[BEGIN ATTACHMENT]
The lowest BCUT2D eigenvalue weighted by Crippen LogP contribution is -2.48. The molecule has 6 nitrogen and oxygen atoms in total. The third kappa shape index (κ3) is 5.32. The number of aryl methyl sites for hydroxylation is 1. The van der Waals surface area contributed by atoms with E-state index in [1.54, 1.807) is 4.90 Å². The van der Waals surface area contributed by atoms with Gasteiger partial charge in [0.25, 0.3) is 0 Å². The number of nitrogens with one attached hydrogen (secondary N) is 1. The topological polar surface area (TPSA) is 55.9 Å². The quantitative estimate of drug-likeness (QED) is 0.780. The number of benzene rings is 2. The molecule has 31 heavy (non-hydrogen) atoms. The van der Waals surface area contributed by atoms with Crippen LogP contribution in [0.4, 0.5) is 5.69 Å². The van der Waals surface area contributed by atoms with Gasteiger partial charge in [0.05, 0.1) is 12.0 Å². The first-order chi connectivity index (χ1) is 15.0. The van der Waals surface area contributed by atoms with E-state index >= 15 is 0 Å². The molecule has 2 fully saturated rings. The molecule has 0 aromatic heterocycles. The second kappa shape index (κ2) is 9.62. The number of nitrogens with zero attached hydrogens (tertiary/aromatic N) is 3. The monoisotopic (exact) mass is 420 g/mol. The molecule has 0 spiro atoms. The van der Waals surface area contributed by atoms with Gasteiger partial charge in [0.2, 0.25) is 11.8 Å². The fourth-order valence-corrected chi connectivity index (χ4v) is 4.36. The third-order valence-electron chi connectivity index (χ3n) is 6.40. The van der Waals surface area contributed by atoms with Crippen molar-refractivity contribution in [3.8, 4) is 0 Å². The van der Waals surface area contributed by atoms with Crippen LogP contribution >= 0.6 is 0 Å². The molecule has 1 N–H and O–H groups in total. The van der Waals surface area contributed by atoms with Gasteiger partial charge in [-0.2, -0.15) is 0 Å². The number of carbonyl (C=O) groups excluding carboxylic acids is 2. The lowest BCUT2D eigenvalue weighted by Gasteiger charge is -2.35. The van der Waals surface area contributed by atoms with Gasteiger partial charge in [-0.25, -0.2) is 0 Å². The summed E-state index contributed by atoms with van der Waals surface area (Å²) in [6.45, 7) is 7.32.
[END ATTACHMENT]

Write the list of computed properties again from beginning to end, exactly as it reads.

The lowest BCUT2D eigenvalue weighted by Crippen LogP contribution is -2.48. The molecule has 6 nitrogen and oxygen atoms in total. The third kappa shape index (κ3) is 5.32. The number of aryl methyl sites for hydroxylation is 1. The van der Waals surface area contributed by atoms with E-state index in [1.54, 1.807) is 4.90 Å². The van der Waals surface area contributed by atoms with Gasteiger partial charge in [0.25, 0.3) is 0 Å². The number of nitrogens with one attached hydrogen (secondary N) is 1. The topological polar surface area (TPSA) is 55.9 Å². The quantitative estimate of drug-likeness (QED) is 0.780. The number of benzene rings is 2. The molecule has 31 heavy (non-hydrogen) atoms. The van der Waals surface area contributed by atoms with Crippen LogP contribution in [0.4, 0.5) is 5.69 Å². The van der Waals surface area contributed by atoms with Gasteiger partial charge in [0.05, 0.1) is 12.0 Å². The first-order chi connectivity index (χ1) is 15.0. The van der Waals surface area contributed by atoms with E-state index >= 15 is 0 Å². The molecule has 2 fully saturated rings. The molecule has 0 aromatic heterocycles. The second kappa shape index (κ2) is 9.62. The number of nitrogens with zero attached hydrogens (tertiary/aromatic N) is 3. The monoisotopic (exact) mass is 420 g/mol. The molecule has 0 spiro atoms. The van der Waals surface area contributed by atoms with Gasteiger partial charge in [0.2, 0.25) is 11.8 Å². The fourth-order valence-corrected chi connectivity index (χ4v) is 4.36. The third-order valence-electron chi connectivity index (χ3n) is 6.40. The van der Waals surface area contributed by atoms with Crippen molar-refractivity contribution in [3.8, 4) is 0 Å². The van der Waals surface area contributed by atoms with Crippen LogP contribution >= 0.6 is 0 Å². The molecule has 1 N–H and O–H groups in total. The van der Waals surface area contributed by atoms with Gasteiger partial charge in [-0.2, -0.15) is 0 Å². The number of carbonyl (C=O) groups excluding carboxylic acids is 2. The lowest BCUT2D eigenvalue weighted by Gasteiger charge is -2.35. The van der Waals surface area contributed by atoms with Gasteiger partial charge in [-0.25, -0.2) is 0 Å². The summed E-state index contributed by atoms with van der Waals surface area (Å²) in [6.45, 7) is 7.32.